Eyrich worked on Murphy’s recent “Hollywood” and “Ratched,” as well as “The Boys in the Band” and “The Prom,” which is now streaming on Netflix.
The film stars Meryl Streep as Dee Dee, Nicole Kidman as Angie, Andrew Rannells as Trent and James Corden as Barry. Together they are a group of down-on-their-luck Broadway stars who find a cause to support in the hope that it will boost their star power. They end up in small-town Indiana helping out Emma, played by Jo Ellen Pellman, who just wants to take her girlfriend to the prom.
Eyrich breaks down the looks of “The Prom,” contrasting the bold and bright colors of Broadway against the neutrals of Indiana and working with an all-star cast. “I had such a blast. Every one of them was such a joy. They were so enthusiastic and embraced the dance numbers.” She adds, “They were all collaborative in their costumes. Every one of them was excited to be a part of it, and I let them have an opinion.”
An Energetic Burst of Color
We had all seen the play on Broadway – which is fabulous, and that was definitely the guidepost, but Ryan wanted to brighten it up and have a strong color palette. He wanted a palette where the look and the color could energetically match the tone, the story and the music so that it was one big delicious swirl of these bright sorbet colors, sequins and glitter.
I love how we worked really closely with the production team — the production designer and art department. We always made sure that our colors were either contrasting or popping or in sync with what they were doing.
Enter Meryl Streep as Dee Dee Allen
Meryl is an absolute delight to work with. She loves a costume fitting, and I don’t know many actresses that do. She walks in that door and totally engages. She walks in that door and gravitates towards things. She loves to accessorize.
We would play music, mostly Motown and Stevie Wonder. We also played the cast recording of the Broadway play, so we could see how the clothes moved around. We had a little dance fest every time we fit her and Nicole.
She was definitely a driving force in mixing things up. She loved that Dee Dee was bold, colorful and confident.
Meryl loved the purple and how it went with her hair. Since that outfit was for a dance number, we wanted her to move in it and wanted a grand entrance.
I’m going to credit Ryan Murphy for “Changing Lives” and that color palette because it had raspberry, kiwi green, aqua blue and purple. We wanted to have the prom colors represented there. Because Andrew was a waiter at Sardi’s, he had the red jacket, and we made everything there except for Nicole’s dress.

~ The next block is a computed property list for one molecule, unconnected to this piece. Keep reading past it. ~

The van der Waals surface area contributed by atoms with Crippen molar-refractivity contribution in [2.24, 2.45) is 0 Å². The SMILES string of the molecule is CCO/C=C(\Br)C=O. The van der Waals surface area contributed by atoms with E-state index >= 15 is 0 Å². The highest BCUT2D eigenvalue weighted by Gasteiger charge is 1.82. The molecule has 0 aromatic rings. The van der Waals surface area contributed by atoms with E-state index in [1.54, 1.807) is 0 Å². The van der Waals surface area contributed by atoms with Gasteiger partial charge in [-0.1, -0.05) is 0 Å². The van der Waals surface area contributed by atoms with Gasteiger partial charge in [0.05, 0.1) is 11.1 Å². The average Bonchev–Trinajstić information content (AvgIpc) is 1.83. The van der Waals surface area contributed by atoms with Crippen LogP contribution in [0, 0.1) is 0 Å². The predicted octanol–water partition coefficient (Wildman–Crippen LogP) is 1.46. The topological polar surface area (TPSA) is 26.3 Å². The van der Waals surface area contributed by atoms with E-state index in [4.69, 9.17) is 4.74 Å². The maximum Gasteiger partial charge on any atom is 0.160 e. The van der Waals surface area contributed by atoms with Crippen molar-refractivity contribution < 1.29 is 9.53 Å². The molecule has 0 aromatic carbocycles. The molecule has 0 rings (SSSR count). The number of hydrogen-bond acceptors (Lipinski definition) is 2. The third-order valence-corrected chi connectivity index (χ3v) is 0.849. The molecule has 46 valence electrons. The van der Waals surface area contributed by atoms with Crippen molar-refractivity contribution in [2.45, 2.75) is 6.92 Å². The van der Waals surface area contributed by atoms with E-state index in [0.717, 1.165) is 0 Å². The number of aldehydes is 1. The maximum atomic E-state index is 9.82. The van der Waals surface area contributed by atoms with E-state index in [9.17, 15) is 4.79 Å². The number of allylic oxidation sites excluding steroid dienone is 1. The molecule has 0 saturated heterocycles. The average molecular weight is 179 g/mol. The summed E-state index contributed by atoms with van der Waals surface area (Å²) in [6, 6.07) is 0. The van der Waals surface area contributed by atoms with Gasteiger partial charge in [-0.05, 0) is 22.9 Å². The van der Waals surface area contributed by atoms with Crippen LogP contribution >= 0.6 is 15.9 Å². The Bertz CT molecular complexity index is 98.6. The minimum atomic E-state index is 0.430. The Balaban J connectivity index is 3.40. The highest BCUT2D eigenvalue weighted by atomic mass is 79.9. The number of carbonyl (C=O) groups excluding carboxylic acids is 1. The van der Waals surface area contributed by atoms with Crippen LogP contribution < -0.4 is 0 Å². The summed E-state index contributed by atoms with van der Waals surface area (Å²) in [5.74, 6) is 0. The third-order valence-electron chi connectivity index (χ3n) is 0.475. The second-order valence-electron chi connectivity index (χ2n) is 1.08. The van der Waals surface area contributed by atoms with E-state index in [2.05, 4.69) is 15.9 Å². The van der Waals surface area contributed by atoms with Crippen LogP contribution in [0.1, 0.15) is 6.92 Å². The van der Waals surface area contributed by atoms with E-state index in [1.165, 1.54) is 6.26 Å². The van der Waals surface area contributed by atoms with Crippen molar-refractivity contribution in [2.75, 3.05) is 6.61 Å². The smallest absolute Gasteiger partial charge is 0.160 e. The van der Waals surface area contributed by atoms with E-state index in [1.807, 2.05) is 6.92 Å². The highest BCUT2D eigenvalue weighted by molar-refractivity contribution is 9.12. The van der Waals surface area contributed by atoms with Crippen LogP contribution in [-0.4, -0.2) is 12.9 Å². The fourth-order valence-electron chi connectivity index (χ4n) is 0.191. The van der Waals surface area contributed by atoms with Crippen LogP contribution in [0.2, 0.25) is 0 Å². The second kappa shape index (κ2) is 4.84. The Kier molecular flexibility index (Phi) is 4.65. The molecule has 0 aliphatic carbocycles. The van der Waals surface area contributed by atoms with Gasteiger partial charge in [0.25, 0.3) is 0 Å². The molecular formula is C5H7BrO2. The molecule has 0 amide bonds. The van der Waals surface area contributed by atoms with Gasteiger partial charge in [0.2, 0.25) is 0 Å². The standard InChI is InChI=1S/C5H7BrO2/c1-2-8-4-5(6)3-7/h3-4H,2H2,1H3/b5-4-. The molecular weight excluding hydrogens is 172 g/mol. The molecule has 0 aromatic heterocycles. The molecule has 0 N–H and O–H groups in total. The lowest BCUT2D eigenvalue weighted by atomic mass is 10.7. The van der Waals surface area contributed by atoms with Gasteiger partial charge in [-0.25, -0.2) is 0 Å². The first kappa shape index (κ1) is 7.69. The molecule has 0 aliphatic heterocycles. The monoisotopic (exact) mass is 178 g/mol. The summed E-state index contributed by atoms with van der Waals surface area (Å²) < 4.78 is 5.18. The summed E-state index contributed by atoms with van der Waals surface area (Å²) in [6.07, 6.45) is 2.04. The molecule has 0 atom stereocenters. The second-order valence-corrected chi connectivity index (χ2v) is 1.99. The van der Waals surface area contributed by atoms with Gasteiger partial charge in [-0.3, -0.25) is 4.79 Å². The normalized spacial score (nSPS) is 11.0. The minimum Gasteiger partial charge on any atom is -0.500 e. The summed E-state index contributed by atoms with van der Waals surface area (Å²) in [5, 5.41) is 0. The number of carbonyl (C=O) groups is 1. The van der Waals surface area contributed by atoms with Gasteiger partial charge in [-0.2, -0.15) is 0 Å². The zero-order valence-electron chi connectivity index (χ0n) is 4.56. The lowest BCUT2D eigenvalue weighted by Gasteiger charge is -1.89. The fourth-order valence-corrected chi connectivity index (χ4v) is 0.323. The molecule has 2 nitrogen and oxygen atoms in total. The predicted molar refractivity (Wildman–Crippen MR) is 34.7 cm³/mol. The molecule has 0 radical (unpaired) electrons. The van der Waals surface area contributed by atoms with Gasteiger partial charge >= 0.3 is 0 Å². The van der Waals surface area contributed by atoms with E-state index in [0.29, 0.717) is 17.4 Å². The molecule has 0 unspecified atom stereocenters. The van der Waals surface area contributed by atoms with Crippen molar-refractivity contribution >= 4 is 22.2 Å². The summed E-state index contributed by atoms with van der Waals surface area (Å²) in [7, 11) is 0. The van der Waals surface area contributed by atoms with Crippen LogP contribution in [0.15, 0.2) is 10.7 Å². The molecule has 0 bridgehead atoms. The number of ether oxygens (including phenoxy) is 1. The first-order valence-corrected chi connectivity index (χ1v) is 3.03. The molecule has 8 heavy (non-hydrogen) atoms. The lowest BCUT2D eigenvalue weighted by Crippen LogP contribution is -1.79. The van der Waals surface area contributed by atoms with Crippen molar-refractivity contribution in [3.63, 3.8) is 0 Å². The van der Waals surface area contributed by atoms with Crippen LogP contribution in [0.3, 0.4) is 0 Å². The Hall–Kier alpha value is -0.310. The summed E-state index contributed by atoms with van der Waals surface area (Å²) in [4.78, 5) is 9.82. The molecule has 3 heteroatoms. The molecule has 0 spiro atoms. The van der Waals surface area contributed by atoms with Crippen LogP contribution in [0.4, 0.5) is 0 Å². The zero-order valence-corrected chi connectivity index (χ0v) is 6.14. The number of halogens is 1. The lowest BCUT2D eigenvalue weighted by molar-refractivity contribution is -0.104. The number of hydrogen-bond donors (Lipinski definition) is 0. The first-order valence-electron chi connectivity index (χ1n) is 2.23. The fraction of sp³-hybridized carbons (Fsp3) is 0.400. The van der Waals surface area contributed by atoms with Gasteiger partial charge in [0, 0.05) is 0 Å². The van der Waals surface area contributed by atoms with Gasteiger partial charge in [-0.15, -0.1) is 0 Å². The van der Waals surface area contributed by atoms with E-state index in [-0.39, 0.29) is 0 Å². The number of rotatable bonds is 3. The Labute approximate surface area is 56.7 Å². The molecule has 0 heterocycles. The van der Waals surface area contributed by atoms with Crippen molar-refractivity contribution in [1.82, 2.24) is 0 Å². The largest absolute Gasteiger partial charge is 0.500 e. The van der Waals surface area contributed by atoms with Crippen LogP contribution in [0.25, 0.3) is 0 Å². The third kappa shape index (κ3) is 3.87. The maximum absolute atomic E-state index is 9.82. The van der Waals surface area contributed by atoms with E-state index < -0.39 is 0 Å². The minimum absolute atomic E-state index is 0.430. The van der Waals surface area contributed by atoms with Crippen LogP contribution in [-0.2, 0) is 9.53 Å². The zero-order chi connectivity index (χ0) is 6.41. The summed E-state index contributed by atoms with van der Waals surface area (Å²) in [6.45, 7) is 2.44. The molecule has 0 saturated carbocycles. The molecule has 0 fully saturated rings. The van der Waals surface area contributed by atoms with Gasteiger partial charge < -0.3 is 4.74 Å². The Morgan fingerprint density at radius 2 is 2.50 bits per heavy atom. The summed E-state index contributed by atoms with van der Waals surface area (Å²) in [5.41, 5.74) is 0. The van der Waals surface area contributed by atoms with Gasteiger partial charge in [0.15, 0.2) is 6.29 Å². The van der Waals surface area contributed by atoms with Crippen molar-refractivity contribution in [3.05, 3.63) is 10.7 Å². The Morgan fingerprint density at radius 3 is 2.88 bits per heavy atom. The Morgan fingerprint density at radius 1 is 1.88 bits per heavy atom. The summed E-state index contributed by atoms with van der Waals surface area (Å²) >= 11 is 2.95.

The idea was the Broadway characters traveled with one suitcase and wouldn’t have had a lot of stuff with them.
Small-town Indiana’s Color Palette
This is the Midwest. It is regular America outside of Broadway and New York, so we wanted to shift the color palette. We toned it down and stripped it of the bold colors, so we used browns and neutrals. We neutralized it so it stuck out more, but we did try to punch it up a bit with the school colors of blue and yellow.
With Emma, played by Jo Ellen Pellman, we approached her as if she had been brought up by her grandmother. They don’t have a lot of money, and she loves going to vintage stores and thrift stores because she has her own flavor, and she likes to express herself and to be her unique self.
The Monster Truck Rally
That was tricky because they’re on the road and where do they come up with the clothes? I didn’t want to leave reality too much. With the gospel dancers – the kids, we came up with the idea that maybe there was a pack store in town and that’s where they all got their shirts, and Andrew grabbed the flag jacket to fit into that whole Americana mode.
That was the most fun for me. We wanted Dee Dee to have this big fringe thing that was totally inappropriate and was always in her way. She had these white boots and was trying not to get them dirty. And then, Nicole’s character comes out in this big rainbow headdress.
James Corden’s Barry Meets his Younger Self
It was in the script that the tuxedo would be silver. Barry has this flashback of his younger self going to the prom. It was Ryan’s desire to have that image, so we literally recreated this image that was in Ryan’s head. The script said, “Maybe I could wear my silver tux?” and he has that flashback.
It was hard finding that fabric that didn’t translate into white because we had blue and white light which kept turning the silver into white. We ended up having that tuxedo made here in town.